Article by Eli Pariser and Danielle Allen: “The story of how the internet has become so broken is already familiar. More and more of our public life takes place on big tech platforms optimized for clicks, shares, and virality. The result is that we spend our online time largely in rule-less spaces that reward our worst impulses, trap us in bubbles of like-minded opinion, and leave us susceptible to harassment, lies and misinformation. Facebook, Twitter, and YouTube each took first steps to rein in the worst behavior on their platforms in the heat of the election, but none have confronted how their spaces were structured to become ideal venues for outrage and incitement…
The first step in the process is realizing that the problems we’re experiencing in digital life — how to gather strangers together in public in ways that make it so people generally behave themselves — aren’t new. They’re problems that physical communities have wrestled with for centuries. In physical communities, businesses play a critical role — but so do public libraries, schools, parks and roads. These spaces are often the groundwork that private industry builds itself around: Schools teach and train the next generation of workers; new public parks and plazas often spur private real estate development; businesses transport goods on publicly funded roads; and so on. Public spaces and private industry work symbiotically, if sometimes imperfectly.
Beyond their instrumental value for prosperity, we need public spaces and institutions to weave and maintain our social fabric. In physical communities, parks and libraries aren’t just places for exercise or book-borrowing — they also create social connections, a sense of community identity, and a venue in which differences and inequalities can be surfaced and addressed. Public spaces provide access to essential resources for people who couldn’t otherwise access them — whether it’s an outdoor workout station, basketball court, or books in a library — but they are some of the few spaces in a community where we get a glimpse of each other’s lives and help us see ourselves as part of a pluralistic but cohesive society….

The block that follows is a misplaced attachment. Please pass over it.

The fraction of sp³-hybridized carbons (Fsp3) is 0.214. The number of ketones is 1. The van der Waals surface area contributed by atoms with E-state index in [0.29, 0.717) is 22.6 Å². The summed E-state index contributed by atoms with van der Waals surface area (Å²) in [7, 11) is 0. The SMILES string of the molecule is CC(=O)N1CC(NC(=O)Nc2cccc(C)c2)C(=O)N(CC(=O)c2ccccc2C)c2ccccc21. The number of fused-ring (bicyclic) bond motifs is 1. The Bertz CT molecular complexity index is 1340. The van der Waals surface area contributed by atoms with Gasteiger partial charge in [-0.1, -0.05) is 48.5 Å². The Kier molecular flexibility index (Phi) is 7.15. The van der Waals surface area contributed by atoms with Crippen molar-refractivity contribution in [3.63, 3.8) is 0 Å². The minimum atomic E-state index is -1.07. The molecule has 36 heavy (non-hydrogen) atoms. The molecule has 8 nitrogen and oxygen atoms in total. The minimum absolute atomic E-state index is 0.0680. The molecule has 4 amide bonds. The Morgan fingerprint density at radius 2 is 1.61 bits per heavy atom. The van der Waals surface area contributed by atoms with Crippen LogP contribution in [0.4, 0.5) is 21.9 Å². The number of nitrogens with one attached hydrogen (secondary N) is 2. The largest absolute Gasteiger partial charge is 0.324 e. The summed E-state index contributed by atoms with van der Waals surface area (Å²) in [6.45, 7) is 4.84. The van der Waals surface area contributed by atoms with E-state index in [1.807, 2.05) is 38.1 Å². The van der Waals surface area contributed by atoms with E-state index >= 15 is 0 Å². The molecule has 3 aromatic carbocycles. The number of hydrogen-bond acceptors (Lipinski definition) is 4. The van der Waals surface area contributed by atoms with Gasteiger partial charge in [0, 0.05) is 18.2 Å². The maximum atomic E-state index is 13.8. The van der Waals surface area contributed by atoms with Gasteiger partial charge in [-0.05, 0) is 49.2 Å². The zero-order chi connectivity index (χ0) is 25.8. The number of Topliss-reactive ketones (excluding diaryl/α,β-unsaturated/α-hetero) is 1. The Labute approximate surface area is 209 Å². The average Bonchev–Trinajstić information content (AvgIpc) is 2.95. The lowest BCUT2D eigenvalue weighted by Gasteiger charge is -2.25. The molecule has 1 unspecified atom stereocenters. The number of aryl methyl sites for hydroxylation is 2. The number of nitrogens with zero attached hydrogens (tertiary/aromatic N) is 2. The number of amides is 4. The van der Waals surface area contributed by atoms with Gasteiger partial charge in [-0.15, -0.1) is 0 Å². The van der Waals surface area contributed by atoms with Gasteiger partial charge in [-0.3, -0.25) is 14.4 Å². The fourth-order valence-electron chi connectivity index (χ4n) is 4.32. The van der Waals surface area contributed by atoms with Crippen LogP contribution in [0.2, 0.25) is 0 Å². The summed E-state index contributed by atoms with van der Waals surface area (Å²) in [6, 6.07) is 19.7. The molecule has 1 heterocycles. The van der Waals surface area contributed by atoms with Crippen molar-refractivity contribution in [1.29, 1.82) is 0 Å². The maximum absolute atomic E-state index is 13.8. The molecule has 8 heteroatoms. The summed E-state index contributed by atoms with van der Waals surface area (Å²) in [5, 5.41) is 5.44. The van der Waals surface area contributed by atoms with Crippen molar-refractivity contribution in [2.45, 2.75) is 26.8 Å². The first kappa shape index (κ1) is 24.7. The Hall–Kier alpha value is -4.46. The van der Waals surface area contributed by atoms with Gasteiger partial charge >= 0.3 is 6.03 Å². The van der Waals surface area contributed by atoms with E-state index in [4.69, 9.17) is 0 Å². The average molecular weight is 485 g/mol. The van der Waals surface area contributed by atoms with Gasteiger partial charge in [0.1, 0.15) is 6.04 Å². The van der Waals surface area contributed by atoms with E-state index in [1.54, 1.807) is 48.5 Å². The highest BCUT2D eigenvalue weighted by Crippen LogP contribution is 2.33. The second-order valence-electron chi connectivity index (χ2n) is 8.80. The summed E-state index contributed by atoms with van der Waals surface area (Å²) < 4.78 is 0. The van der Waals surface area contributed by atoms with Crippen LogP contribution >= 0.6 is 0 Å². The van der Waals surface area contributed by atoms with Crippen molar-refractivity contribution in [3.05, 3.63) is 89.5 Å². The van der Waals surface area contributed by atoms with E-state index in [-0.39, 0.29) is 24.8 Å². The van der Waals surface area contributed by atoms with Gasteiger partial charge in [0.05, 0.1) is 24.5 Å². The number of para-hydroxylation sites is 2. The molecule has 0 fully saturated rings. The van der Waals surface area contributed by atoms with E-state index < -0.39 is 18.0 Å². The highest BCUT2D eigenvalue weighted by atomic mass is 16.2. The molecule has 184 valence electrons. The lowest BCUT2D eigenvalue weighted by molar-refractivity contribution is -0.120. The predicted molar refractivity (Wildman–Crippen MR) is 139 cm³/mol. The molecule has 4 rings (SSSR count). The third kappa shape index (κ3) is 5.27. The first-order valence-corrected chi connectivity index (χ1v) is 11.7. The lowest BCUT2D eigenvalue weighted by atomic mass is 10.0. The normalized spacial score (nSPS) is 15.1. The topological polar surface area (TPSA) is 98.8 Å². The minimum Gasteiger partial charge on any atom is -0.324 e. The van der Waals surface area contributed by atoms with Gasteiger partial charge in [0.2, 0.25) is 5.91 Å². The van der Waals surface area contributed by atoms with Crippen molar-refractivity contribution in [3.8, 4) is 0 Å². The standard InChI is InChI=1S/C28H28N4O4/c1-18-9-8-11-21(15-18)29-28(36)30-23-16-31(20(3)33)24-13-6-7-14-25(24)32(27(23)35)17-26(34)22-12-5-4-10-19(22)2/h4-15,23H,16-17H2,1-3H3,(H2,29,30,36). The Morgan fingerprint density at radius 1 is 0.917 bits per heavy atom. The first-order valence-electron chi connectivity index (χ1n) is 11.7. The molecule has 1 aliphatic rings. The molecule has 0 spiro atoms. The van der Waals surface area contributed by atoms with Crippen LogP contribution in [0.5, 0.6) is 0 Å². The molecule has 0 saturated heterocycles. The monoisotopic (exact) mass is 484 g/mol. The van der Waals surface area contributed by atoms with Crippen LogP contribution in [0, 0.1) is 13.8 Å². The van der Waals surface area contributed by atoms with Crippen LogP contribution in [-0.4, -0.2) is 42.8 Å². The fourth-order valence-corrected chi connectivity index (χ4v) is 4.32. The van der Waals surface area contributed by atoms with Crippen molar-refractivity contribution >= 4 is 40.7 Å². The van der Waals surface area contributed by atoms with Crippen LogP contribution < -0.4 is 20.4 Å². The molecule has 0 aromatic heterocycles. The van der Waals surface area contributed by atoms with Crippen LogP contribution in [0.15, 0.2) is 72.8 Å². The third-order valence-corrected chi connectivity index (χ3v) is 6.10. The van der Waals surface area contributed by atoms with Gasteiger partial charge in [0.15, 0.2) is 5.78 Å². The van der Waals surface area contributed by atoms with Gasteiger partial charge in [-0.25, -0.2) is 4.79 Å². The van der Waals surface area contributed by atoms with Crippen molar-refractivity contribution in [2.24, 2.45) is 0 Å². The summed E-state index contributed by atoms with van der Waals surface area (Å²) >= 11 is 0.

If mission, design and governance are important ingredients, the final component is what might be called digital essential workers — professionals like librarians whose job is to manage, steward, and care for the people in these spaces. This care work is one of the pillars of successful physical communities which has been abstracted away by the existing tech platforms. Scholar Joan Donovan has called for 10,000 librarians for the Internet, while Sarah R. Roberts has pointed out that doing curation at scale would be impossible within the current social media business model. At a time when our country is pulling apart and many Americans need work, it’s worth considering whether we need an AmeriCorps for digital space.
How might we pay for this? A two-year project one of us helped lead at the American Academy of Arts and Sciences issued a final report that recommended taxing what’s known as “targeted advertising” — the kind Google and Facebook rely on for their revenue — in order to support the democratic functions social platforms have had a hand in dismantling, like local journalism. The truth is that Facebook, Google, and Twitter have displaced and sucked the revenue out of an entire ecosystem of local journalistic enterprises and other institutions that served some of these public functions. Those three companies alone made nearly $33 billion in profits in the third quarter of 2020 alone — and that profit margin in part comes from not having to pay for the negative externalities they create or the public goods they erode. Using some of those funds to support public digital infrastructure seems eminently reasonable….(More)”.